Cosmological Simulations of Large-scale Structures in Numerical Relativity

  • Robyn Louise Munoz

Student thesis: Doctoral Thesis


In the quest for relativistic effects in large-scale structures, we use numerical relativity simulations to describe the spacetime evolution during nonlinear structure formation. We explore how structures decouple from the expanding universe to collapse, finding criteria from the Top-Hat model to be robust estimators. Additionally, we characterise spacetime with gravito-electromagnetism, describing filaments as carrying a gravitational current, and the Petrov classification, invariantly identifying the generation of gravitational waves during this collapse.
A new Einstein Toolkit thorn ICPertFLRW was developed to generate the initial conditions. These are fully nonlinear based directly on the gauge invariant comoving curvature perturbation Rc, commonly used to model early-universe fluctuations. Assigning a simple 3-dimensional sinu-soidal structure to Rc, we have a lattice of quasi-spherical over-densities representing idealised dark matter halos connected through filaments and surrounded by voids. This is implemented in the synchronous-comoving gauge, using a pressureless perfect fluid (dust) description of cold dark matter, set at an initial redshift z ≈ 300 and then fully evolved with Einstein Toolkit.
With the simulation results, we look into whether the Top-Hat spherical and homogeneous col-lapse model provides a good description of the collapse of over-densities. We find that the Top-Hat is an excellent approximation for the evolution of peaks, where we observe that the shear is negligible and collapse occurs when the linear density contrast reaches the predicted critical value δ(1) = 1.69. Additionally, we characterise the turn-around boundary and show how its evolution depends on the initial distribution of matter, finding that it grows fastest in denser directions.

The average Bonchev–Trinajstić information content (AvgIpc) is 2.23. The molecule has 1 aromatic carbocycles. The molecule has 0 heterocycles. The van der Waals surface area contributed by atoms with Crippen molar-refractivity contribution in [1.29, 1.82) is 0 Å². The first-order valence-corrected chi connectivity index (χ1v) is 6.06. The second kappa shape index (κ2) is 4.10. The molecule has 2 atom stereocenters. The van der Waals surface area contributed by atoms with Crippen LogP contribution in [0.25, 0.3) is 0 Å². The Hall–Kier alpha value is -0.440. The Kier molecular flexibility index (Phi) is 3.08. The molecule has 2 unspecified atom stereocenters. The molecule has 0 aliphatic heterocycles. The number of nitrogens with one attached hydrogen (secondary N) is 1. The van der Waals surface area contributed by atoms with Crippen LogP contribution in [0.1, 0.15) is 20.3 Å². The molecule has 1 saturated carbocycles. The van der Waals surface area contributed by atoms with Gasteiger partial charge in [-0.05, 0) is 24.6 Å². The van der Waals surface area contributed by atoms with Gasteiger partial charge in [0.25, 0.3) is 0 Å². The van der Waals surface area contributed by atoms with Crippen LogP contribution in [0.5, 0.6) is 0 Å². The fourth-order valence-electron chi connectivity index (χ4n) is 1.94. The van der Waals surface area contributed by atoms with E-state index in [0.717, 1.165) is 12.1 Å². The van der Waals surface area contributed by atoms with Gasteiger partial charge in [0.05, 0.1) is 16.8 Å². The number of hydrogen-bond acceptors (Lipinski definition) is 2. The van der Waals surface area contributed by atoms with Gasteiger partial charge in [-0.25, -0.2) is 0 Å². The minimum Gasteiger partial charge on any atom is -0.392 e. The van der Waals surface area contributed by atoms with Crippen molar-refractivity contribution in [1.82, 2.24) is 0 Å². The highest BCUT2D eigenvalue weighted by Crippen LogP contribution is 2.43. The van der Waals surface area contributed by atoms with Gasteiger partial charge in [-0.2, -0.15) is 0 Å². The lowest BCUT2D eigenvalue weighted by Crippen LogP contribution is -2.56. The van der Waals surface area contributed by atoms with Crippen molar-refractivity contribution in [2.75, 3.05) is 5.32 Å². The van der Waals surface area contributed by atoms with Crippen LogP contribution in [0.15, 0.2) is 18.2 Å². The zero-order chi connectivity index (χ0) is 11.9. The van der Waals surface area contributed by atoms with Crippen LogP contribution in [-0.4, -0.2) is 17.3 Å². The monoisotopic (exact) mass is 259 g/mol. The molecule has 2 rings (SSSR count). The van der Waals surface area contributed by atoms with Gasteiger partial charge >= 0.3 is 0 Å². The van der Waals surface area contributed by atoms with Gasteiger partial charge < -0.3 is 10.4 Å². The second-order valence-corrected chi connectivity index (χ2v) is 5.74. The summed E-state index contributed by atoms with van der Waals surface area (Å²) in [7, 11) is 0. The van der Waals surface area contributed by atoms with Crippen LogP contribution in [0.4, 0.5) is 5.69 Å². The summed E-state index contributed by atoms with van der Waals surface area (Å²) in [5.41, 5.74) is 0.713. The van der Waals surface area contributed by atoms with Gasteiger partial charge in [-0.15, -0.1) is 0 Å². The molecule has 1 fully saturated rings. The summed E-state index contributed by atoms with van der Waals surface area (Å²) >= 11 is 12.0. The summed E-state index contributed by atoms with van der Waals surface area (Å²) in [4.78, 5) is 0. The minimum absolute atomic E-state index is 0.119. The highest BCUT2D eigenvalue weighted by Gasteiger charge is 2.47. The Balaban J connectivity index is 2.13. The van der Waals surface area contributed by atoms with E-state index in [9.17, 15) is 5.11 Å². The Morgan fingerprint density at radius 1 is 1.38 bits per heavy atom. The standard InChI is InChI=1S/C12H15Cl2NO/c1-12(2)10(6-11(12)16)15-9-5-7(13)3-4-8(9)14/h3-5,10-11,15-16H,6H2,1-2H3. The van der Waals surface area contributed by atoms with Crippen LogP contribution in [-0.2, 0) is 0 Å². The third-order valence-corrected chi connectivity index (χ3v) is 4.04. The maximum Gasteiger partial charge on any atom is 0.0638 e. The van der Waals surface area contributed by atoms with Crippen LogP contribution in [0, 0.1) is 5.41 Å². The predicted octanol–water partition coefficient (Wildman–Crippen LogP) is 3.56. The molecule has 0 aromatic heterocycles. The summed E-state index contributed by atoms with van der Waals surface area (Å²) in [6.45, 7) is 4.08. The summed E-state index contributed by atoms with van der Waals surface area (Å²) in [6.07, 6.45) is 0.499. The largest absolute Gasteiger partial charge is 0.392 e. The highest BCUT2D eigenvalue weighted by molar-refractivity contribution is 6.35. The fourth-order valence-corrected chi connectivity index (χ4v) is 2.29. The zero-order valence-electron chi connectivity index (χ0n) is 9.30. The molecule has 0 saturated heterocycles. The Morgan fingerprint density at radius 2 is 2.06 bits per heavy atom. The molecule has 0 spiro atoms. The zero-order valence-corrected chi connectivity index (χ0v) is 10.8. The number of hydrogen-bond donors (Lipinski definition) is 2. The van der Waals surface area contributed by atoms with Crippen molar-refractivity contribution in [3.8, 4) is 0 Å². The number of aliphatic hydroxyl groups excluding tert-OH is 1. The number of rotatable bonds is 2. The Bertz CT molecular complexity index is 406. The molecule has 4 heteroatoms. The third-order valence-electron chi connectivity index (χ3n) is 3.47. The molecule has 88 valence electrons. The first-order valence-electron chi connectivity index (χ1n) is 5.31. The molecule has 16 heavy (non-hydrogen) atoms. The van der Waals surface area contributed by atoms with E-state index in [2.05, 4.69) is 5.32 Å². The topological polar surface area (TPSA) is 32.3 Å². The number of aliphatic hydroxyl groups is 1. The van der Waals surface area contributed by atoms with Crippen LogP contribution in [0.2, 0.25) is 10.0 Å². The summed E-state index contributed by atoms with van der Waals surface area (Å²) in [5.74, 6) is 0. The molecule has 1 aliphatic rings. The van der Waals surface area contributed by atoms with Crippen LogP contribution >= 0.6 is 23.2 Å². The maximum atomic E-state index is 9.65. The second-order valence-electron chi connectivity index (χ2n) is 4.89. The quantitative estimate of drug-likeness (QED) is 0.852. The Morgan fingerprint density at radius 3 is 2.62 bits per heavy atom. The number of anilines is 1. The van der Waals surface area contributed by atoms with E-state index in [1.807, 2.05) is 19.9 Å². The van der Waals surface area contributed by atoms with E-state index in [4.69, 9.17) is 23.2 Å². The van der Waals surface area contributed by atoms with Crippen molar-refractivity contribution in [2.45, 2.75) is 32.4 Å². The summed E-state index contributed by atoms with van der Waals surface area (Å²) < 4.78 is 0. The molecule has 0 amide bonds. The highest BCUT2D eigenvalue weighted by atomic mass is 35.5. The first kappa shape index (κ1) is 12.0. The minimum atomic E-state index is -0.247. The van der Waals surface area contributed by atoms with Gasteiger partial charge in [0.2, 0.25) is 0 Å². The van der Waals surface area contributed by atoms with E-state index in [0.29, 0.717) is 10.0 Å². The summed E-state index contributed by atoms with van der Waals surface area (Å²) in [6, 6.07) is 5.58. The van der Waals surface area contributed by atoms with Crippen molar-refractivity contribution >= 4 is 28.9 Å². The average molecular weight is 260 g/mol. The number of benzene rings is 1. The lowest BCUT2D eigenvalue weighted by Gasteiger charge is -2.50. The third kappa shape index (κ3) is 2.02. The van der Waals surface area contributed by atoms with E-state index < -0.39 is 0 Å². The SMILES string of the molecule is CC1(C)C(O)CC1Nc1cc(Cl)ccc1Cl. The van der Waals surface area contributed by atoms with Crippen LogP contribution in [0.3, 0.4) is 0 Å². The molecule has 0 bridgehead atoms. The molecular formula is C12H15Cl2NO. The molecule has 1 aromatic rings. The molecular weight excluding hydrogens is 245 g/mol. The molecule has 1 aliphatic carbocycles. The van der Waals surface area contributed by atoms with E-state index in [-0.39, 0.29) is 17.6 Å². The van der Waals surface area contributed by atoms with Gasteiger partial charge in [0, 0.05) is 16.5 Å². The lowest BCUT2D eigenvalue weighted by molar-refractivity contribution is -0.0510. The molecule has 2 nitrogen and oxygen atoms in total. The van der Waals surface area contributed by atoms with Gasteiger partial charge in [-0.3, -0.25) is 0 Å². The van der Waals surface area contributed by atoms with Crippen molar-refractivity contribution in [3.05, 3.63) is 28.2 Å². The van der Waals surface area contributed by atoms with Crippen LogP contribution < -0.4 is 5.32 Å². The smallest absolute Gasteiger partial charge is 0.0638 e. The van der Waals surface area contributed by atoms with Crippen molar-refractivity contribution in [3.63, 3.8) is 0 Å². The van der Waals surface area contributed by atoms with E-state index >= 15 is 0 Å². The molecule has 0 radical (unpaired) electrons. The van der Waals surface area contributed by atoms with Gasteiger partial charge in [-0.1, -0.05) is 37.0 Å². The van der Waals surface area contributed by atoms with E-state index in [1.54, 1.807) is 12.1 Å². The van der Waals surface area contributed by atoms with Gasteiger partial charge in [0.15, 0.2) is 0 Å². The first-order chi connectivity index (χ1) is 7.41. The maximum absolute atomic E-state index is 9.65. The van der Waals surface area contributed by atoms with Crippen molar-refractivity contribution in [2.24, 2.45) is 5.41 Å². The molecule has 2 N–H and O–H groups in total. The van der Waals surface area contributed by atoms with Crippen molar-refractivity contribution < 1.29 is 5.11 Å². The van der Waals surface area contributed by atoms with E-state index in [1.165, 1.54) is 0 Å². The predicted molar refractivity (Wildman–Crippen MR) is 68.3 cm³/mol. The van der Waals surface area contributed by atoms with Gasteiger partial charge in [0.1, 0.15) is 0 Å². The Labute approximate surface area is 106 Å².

While relativistic cosmology can be formulated covariantly, one concern with numerical relativity simulations is gauge variance; although observables should be gauge-invariant, simulations do not necessarily focus on their computations. To address this issue, we consider invariants built from the Weyl tensor, notably the electric and magnetic parts and the Weyl scalars (gauge-invariant at first-order in cosmology), and invariants used for the Petrov classification. We then developed the EBWeyl post-processing code, which has been thoroughly tested on five analytic metrics and can be applied to any numerical spacetime in any gauge.
In the simulation data, we look at the distribution of the electric and magnetic parts of the Weyl tensor, finding that they are stronger along and around the filaments respectively. We find that the spacetime is of Petrov type I everywhere, so we introduce a method to dynamically classify different regions at different times of the simulation box in leading order Petrov types. Along the filaments, the leading order Petrov type is D, while the centre of the over-density remains conformally flat, type O, in line with the Top-Hat model. The surrounding region demonstrates a sort of peeling-off in action, with the spacetime transitioning between different Petrov types as non-linearities grow, with the production of gravitational waves.
Date of Award30 Nov 2023
Original languageEnglish
Awarding Institution
  • University of Portsmouth
SupervisorMarco Bruni (Supervisor), Kazuya Koyama (Supervisor) & Helvi Witek (Supervisor)

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